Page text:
The above overview of the Delaware appraisal process is provided as context for the below analysis of Solera and its impact on the availability of D&O coverage for appraisal proceedings.
The Solera Appraisal Action
In March of 2016, a majority of shareholders in the publicly traded software company Solera Holdings, Inc. (“Solera”) approved its merger with another company for an agreed price of $55.85 per share. A few days later, some Solera shareholders filed suit against it under the Delaware appraisal statute, claiming that the fair value was $84.65 per share.  After a trial, the Delaware Court of Chancery ruled that the fair value of the shares at the time of merger was $53.95 (an amount less than the actual merger price that the petitioning shareholders had challenged). The court ordered Solera to pay the petitioners the fair value of $53.95 per share and prejudgment interest of more than $38 million. In addition, Solera incurred attorneys’ fees and other defense costs of more than $13 million in connection with the appraisal action. 
Insurance Dispute and the Delaware Court’s Ruling
After Solera’s primary D&O insurer denied coverage for the appraisal action, Solera filed a coverage lawsuit in Delaware Superior Court against its primary and excess D&O insurers, seeking coverage for (1) its defense expenses and (2) prejudgment interest.
Several of the excess insurers moved for summary judgment against Solera.  In denying the insurers’ motion, the court engaged in a straightforward analysis of the pertinent policy wording and expressly refused to rewrite the policies to favor the insurers.
The Appraisal Action Was a “Securities Claim”
The insurance policies at issue covered in part “Loss resulting solely from any Securities Claim first made against [Solera] during the [p]olicy [p]eriod . . . .”  The insurers argued that the underlying appraisal action was not a Securities Claim and, thus, denied coverage for Solera’s claim for defense costs and for prejudgment interest. Solera’s policy defined “Securities Claim” as, in relevant part, a claim “for any actual or alleged violation of any federal, state or local statute, regulation, or rule or common law regulating securities.”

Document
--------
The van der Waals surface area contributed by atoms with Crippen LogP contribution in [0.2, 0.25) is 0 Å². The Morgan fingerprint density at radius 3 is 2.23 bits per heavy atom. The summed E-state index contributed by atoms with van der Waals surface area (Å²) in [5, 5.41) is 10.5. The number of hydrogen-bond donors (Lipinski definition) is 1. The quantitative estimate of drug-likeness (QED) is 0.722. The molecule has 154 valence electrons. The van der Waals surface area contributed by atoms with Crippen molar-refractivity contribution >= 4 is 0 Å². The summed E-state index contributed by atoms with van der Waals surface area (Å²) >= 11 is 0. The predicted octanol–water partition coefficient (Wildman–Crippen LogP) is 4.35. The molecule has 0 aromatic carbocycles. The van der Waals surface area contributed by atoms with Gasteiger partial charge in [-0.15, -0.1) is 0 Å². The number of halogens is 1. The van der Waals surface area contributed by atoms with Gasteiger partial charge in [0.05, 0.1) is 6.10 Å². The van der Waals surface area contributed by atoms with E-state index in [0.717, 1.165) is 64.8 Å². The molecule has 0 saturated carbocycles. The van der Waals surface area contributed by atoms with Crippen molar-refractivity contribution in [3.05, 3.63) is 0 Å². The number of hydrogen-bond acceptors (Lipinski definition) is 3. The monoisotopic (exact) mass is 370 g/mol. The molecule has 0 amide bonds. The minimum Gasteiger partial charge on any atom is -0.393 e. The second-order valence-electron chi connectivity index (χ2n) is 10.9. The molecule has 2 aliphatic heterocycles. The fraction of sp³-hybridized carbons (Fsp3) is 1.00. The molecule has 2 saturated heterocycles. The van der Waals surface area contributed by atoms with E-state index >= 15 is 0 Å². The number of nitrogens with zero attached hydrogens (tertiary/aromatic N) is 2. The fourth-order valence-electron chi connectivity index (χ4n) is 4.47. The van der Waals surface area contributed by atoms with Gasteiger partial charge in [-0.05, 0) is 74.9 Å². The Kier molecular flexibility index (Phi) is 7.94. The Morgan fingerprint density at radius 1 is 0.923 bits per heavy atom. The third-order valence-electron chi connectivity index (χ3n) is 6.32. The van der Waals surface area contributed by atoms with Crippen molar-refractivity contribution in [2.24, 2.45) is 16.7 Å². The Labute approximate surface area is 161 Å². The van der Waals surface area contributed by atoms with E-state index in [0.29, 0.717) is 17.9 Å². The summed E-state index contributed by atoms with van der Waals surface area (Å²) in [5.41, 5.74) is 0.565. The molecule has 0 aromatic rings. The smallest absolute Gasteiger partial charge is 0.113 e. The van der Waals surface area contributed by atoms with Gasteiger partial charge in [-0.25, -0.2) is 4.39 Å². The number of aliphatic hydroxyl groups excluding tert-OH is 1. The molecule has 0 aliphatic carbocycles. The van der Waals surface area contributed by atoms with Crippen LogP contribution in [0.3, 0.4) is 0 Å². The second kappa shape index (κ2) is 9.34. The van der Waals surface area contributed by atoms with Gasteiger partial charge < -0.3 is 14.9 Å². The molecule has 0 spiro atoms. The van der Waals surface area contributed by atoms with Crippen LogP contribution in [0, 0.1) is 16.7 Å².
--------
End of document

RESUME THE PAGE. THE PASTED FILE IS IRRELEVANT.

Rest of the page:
Solera’s insurers asserted that the appraisal action was not a “Securities Claim,” because an appraisal action does not require any showing of wrongdoing, and therefore the action alleged no “violation.” Solera argued in part that an appraisal action “inherently alleges a violation of the statutory obligation to provide shareholders fair value for their shares.”
The court agreed with Solera, reasoning that the term “violation” is “not limited to wrongdoing,” but rather “means, among other things, a breach of the law and the contravention of a right or duty.” The court held: “Under Delaware law, shareholders have the right to receive ‘fair value’ for their shares . . . . By its very nature, a demand for appraisal is an allegation that the company contravened that right by not paying shareholders the fair value to which they are entitled.” The court held that, “[a]ccordingly, the Appraisal Action is a claim against Solera for a violation of law and therefore is a Securities Claim.”